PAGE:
Born in 29 September 1863, at Heidenheim, a.d. Brenz, Wurttemberg, Germany; died in 6 January 1952, at Havelock North, New Zealand.
Botanist, writer, and anthropologist.
He travelled to India three times, first in 1904. He travelled to New Zealand for the first time in 1928. Between 1928 and 1938 he spent many months in Budapest, Hungary, where he attended the first non-German-language Waldorf-school in the world. Its founder was Nagy Emilne Gollner Maria (later, in Switzerland Maria von Nagy) and Meebold also worked there in workgroups. In 1938, before World War II, he left Europe, and headed to New Zealand again, but was detained at Hawaii, because of the war, and only left Honolulu after 1945.
He died in 6. January 1952, at Havelock North, New Zealand.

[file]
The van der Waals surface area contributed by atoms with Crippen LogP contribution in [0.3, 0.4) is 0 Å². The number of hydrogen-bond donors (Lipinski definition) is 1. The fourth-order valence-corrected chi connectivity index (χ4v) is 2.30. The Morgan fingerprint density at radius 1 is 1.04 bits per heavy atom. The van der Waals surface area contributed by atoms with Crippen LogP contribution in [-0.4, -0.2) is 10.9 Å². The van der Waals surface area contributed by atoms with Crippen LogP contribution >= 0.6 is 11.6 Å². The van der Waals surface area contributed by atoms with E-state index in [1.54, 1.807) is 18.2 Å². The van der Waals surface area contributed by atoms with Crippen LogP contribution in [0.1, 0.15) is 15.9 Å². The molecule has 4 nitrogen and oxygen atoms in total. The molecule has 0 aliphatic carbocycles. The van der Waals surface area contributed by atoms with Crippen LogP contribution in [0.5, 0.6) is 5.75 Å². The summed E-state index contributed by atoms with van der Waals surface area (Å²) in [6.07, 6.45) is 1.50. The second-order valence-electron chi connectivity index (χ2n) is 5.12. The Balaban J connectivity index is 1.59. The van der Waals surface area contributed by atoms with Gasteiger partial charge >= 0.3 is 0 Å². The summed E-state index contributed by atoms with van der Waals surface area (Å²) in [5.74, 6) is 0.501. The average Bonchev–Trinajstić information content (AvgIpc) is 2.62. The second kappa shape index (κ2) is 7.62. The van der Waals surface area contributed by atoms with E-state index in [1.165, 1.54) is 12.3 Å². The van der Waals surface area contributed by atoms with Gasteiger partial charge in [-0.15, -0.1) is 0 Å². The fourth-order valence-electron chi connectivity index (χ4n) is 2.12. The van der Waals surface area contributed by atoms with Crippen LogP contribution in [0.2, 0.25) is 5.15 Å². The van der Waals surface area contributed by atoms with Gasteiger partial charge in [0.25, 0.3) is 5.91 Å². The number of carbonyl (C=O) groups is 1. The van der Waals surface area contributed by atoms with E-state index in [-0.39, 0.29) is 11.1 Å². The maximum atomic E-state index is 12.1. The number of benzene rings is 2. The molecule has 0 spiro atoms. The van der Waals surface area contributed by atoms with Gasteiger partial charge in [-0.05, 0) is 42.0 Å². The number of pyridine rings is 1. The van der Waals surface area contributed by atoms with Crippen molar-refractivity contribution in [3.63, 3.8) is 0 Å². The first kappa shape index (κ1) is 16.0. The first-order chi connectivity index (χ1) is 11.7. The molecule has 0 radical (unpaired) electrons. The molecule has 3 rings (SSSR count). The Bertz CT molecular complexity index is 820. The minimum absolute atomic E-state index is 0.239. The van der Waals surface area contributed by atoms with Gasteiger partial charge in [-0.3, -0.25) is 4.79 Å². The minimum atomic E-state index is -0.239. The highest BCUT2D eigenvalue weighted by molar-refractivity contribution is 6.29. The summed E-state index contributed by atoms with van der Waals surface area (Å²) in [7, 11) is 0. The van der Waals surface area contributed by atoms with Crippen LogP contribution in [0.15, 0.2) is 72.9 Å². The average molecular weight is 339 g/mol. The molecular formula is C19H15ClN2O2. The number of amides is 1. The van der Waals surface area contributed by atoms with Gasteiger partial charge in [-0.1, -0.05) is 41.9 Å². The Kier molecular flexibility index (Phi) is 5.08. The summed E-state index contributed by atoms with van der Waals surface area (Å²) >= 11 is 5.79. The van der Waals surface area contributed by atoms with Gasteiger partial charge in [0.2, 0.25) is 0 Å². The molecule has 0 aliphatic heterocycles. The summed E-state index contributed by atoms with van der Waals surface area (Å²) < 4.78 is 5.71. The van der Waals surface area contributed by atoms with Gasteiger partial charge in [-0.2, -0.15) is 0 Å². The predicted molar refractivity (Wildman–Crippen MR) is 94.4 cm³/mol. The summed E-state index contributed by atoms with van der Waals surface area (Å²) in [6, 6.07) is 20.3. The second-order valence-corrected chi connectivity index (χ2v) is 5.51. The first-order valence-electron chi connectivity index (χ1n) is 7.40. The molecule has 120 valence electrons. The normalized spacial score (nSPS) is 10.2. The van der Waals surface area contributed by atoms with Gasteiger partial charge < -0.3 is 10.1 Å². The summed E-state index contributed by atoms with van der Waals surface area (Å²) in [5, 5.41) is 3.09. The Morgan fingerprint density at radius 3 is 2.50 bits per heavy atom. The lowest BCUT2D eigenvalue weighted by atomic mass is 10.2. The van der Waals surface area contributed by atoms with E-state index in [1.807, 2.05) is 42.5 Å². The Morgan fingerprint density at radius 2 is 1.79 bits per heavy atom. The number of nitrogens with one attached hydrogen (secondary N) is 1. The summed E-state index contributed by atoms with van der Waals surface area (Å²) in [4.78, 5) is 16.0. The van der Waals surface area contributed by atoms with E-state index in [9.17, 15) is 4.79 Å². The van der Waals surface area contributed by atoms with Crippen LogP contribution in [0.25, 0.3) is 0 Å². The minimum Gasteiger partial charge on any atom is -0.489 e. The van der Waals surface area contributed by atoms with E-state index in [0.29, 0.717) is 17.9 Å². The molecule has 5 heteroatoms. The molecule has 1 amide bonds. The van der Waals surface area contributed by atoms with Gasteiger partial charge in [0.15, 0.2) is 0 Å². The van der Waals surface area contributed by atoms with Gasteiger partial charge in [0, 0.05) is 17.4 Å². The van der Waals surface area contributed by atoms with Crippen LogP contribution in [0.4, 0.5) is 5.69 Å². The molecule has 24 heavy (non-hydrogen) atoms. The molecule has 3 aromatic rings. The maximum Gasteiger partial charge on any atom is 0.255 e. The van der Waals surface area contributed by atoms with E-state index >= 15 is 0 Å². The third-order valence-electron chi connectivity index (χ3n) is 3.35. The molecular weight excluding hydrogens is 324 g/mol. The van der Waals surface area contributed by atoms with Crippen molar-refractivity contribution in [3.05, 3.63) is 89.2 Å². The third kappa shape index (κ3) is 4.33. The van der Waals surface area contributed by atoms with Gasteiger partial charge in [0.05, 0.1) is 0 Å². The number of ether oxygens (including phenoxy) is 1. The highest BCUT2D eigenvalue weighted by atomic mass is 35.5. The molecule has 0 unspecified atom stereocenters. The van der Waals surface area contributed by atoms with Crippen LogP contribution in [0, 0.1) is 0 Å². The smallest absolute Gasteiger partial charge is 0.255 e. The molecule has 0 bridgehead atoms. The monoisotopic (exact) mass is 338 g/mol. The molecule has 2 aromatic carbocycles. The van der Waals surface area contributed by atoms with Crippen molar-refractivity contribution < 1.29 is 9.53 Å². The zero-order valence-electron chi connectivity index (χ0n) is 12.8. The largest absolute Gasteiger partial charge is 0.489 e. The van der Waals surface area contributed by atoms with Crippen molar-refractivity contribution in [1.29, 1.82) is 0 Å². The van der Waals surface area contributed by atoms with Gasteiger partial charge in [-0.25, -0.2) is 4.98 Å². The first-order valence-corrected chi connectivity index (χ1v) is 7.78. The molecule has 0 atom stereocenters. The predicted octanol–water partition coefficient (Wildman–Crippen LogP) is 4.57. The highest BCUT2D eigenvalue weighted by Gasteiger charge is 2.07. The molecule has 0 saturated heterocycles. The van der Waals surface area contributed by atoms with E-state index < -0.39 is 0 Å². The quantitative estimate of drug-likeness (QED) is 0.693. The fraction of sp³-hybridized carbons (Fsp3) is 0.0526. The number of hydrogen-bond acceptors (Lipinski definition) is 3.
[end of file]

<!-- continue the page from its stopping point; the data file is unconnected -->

The Western Australian plant Darwinia meeboldii is named in his honour.
Alfred Meebold's main works:
Luzie's Testament, cc1895-1898, Berlin (short stories)
Vox Humana, cc1895-1898, Berlin (short stories)
Sarolta, 1904, Berlin (novel)
Das Erwachen der Seele, 1907, München (novel)
Indien, 1907, Berlin
Der Weg zum Geist; München, 19171, 19202, München (auto-biography)
Irrmansdorf, cc1926-1927, Basel (novel)
Hotel Mooswald, 1928, Basel (novel)
Der botanische Wandersmann, cc1931, Oedenburg (poems)
Zwischen Elf und Engel; 1933, Oedenburg (poems)
Source: pers. correspondence Jozsef Juhasz